- take a photo at the Roman Temple
- wander about the streets and discover the city
- eat an ice cream at the Praça do Giraldo
- buy a handcrafted article
- visit the Chapel of Bones, in Church of São Francisco
Évora, a book of Portuguese art history.
The best way to see the city is on foot, walking through its narrow streets lined with white houses, discovering along the way the monuments and details that reveal the history of Évora and its rich heritage.
Judging by the calm, welcoming surroundings, one easily sees why this city, which dates from the Roman era, was chosen by the kings of Portugal in the 15th century to serve as their residence, a fact that contributed to its development and cultural importance in the following centuries. It was in fact due to Évora´s long history and its urban centre, typical of the 16th to 18th centuries, that has been preserved to our days that lead UNESCO to classify the city as a World Heritage site.
Our starting point: the Praça do Giraldo
Located in the heart of the city, this square is an excellent meeting point, with coffee shops, sidewalk cafés, shops and a tourist information office. On one side is the Church of Santo Antão and the marble drinking fountain (Chafariz) with 8 spouts, representing the 8 streets that lead here.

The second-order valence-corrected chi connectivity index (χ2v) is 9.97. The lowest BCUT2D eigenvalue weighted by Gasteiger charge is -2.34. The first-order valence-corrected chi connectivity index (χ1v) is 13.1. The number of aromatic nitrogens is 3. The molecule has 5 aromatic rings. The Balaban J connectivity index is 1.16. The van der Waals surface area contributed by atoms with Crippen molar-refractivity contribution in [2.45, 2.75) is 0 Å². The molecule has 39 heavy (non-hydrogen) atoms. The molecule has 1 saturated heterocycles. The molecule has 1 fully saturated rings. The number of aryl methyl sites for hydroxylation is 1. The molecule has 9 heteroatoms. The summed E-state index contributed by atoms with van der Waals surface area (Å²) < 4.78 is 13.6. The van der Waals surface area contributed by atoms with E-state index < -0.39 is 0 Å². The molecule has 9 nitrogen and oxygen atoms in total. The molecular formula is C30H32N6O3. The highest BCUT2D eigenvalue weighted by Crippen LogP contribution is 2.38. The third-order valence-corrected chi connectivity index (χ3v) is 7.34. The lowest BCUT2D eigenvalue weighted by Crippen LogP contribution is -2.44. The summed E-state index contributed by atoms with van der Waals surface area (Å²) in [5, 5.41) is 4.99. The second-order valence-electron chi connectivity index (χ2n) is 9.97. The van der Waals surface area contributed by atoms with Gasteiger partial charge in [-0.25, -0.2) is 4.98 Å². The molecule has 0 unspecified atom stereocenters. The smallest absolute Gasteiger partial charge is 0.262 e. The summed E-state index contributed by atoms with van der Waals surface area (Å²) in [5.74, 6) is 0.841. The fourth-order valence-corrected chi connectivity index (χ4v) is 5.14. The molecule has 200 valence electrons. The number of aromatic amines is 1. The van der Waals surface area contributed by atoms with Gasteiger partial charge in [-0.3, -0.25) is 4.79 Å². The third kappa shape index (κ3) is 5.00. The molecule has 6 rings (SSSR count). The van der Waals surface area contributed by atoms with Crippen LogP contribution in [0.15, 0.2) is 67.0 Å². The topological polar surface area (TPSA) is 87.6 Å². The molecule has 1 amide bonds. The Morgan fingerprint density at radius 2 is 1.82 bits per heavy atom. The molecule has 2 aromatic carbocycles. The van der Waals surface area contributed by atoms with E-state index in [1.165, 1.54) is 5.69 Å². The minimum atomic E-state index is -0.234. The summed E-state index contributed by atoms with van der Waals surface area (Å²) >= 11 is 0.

Starting from the arches of Praça do Giraldo, make your first trip through the main points of interest: the Temple and the Roman baths, the medieval walls, the Cathedral, the Graça Church and São Francisco Church, with its curious Chapel of Bones (Capela dos Ossos).
If you have time, don’t leave out the Museum of Évora, the Eugénio de Almeida Foundation, and the old University, founded in the 16th century and one of the reasons for the young, relaxed spirit we find in Évora. It is also worth your while to walk through the romantic Garden of the Palace of D. Manuel and visit the Ermida de São Brás chapel, outside the city walls.
Whether your visit is cultural or you simply want to enjoy a calm weekend, Évora is an inspiring city with a lot to offer. Outside the city, by taking the secondary roads, you will be able to better appreciate the landscape of the Alentejo. If you're interested in archaeology, take EN114 in the direction of Guadalupe and in 3 km you will come upon Cromeleque dos Almendres, the largest megalith of the Iberian Peninsula. These 95 monoliths are thousands of years old and their purpose has not been discovered as yet.
The Cathedral spire and the Temple
These are the genuine landmarks of the city and are a must for the photo album. The Cathedral spire is easily recognised by its peculiar form, a combination of conical towers that are rare in Portuguese architecture. Located in the centre of the city, it serves as a good guide to see where you are. Did you know that the Cathedral of Évora is the largest medieval cathedral in Portugal?
Very close by, in the Conde Vila Flor square, stands the large Roman temple, a symbol of the emperor worship, which for many centuries was thought to be dedicated to the goddess Diana.